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Trends Cogn Sci. 2017 Feb;21(2):137-149. doi: 10.1016/j.tics.2016.12.008. Epub 2017 Jan 4.

Brain Oscillations and the Importance of Waveform Shape.

Author information

1
Neurosciences Graduate Program, University of California, San Diego, La Jolla, CA, USA. Electronic address: scott.cole0@gmail.com.
2
Neurosciences Graduate Program, University of California, San Diego, La Jolla, CA, USA; Department of Cognitive Science, University of California, San Diego, La Jolla, CA, USA; Institute for Neural Computation, University of California, San Diego, La Jolla, CA, USA; Kavli Institute for Brain and Mind, University of California, San Diego, La Jolla, CA, USA.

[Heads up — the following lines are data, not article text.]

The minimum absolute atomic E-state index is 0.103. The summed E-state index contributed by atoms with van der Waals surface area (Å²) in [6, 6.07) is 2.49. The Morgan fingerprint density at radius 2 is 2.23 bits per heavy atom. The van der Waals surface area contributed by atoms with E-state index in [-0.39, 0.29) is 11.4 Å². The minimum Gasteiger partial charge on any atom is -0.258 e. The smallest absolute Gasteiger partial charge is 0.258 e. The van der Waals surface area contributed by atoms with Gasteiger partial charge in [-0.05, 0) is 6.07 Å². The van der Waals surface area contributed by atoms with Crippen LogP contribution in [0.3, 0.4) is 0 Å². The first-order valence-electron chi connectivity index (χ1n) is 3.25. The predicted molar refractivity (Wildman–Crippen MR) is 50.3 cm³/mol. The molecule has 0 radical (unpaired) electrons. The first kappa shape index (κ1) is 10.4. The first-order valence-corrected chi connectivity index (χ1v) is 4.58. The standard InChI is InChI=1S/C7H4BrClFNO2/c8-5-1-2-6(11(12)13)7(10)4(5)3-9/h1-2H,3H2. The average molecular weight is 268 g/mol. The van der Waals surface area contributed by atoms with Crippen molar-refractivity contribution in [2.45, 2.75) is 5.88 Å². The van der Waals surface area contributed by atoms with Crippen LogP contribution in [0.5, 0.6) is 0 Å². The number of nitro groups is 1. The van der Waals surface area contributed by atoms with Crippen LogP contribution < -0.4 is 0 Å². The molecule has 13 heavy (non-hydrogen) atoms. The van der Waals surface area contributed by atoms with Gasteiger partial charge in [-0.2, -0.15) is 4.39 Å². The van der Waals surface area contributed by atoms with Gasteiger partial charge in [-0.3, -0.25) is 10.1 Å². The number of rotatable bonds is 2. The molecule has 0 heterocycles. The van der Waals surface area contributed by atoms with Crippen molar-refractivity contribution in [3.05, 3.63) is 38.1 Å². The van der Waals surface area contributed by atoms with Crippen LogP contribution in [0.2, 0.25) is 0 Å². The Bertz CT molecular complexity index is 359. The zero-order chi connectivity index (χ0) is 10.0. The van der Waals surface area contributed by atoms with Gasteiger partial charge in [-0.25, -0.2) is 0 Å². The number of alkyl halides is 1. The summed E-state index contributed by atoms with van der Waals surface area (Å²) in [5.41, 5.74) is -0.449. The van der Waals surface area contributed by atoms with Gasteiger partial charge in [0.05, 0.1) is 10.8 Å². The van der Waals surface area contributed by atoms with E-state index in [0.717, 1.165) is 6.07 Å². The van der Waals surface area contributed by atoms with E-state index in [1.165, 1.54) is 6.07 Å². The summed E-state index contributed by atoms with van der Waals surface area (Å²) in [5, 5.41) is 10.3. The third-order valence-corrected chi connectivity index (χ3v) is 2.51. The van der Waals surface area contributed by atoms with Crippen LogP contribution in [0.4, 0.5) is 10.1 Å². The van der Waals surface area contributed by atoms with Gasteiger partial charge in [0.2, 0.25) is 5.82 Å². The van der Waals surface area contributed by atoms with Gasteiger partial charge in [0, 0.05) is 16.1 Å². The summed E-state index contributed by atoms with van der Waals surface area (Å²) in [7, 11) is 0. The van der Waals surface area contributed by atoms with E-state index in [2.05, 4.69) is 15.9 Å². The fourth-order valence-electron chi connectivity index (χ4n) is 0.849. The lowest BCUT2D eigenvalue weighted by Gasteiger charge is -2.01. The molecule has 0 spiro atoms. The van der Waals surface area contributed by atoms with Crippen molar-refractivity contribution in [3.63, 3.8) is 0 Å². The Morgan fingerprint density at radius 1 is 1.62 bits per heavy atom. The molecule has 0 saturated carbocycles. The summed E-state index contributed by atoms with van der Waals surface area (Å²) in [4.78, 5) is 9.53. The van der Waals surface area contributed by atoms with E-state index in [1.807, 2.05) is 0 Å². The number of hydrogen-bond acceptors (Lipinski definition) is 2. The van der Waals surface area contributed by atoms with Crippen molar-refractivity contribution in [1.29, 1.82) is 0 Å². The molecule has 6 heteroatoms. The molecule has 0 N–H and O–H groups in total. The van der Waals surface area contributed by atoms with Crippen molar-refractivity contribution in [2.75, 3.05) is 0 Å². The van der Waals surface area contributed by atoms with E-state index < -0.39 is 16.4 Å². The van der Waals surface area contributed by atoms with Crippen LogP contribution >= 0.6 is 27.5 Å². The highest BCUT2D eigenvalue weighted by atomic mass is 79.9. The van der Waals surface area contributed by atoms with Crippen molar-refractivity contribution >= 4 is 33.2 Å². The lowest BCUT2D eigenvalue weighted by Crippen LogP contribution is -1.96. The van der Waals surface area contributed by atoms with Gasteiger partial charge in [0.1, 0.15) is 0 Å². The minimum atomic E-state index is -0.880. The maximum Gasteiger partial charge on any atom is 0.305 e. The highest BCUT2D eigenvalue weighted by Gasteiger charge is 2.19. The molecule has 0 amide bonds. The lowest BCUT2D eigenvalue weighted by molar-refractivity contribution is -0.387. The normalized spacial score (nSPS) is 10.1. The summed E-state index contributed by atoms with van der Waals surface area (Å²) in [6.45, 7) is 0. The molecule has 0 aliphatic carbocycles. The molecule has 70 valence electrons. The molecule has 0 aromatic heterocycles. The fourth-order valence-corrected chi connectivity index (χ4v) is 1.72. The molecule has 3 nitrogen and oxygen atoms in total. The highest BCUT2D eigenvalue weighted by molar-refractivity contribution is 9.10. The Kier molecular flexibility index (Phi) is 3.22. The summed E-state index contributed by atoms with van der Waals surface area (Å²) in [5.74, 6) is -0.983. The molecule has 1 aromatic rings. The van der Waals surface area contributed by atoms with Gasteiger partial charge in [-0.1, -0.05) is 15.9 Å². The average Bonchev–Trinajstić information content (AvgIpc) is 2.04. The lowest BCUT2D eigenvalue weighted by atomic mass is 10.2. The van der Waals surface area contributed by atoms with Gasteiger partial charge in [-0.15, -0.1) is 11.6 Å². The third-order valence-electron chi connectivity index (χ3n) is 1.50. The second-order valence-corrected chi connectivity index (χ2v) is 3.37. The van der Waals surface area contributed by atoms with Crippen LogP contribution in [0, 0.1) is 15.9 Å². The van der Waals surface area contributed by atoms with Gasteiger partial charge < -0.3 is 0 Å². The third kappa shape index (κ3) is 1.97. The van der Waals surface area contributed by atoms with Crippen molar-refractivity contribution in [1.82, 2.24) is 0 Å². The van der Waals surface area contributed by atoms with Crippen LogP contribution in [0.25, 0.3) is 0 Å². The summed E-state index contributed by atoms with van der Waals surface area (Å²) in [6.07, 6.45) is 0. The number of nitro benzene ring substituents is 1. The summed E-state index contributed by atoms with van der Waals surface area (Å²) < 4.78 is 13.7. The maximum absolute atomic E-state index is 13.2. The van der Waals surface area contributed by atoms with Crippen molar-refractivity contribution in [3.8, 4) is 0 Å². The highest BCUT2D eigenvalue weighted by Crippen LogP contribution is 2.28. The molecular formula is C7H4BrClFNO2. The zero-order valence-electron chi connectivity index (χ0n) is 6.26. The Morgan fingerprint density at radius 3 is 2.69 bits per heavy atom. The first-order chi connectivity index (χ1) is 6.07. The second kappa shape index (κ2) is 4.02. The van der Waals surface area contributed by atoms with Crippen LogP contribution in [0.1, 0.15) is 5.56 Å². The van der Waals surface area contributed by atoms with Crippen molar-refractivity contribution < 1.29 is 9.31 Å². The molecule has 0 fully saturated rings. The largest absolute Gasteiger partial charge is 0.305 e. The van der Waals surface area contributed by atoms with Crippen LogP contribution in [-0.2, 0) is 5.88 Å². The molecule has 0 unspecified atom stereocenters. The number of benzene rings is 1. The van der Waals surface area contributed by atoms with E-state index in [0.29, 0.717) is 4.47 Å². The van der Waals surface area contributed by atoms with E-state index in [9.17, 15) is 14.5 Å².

Abstract

Oscillations are a prevalent feature of brain recordings. They are believed to play key roles in neural communication and computation. Current analysis methods for studying neural oscillations often implicitly assume that the oscillations are sinusoidal. While these approaches have proven fruitful, we show here that there are numerous instances in which neural oscillations are nonsinusoidal. We highlight approaches to characterize nonsinusoidal features and account for them in traditional spectral analysis. Instead of being a nuisance, we discuss how these nonsinusoidal features may provide crucial and so far overlooked physiological information related to neural communication, computation, and cognition.

KEYWORDS:

nonsinusoidal; oscillation; phase–amplitude coupling; shape; waveform

PMID:
28063662
DOI:
10.1016/j.tics.2016.12.008
[Indexed for MEDLINE]

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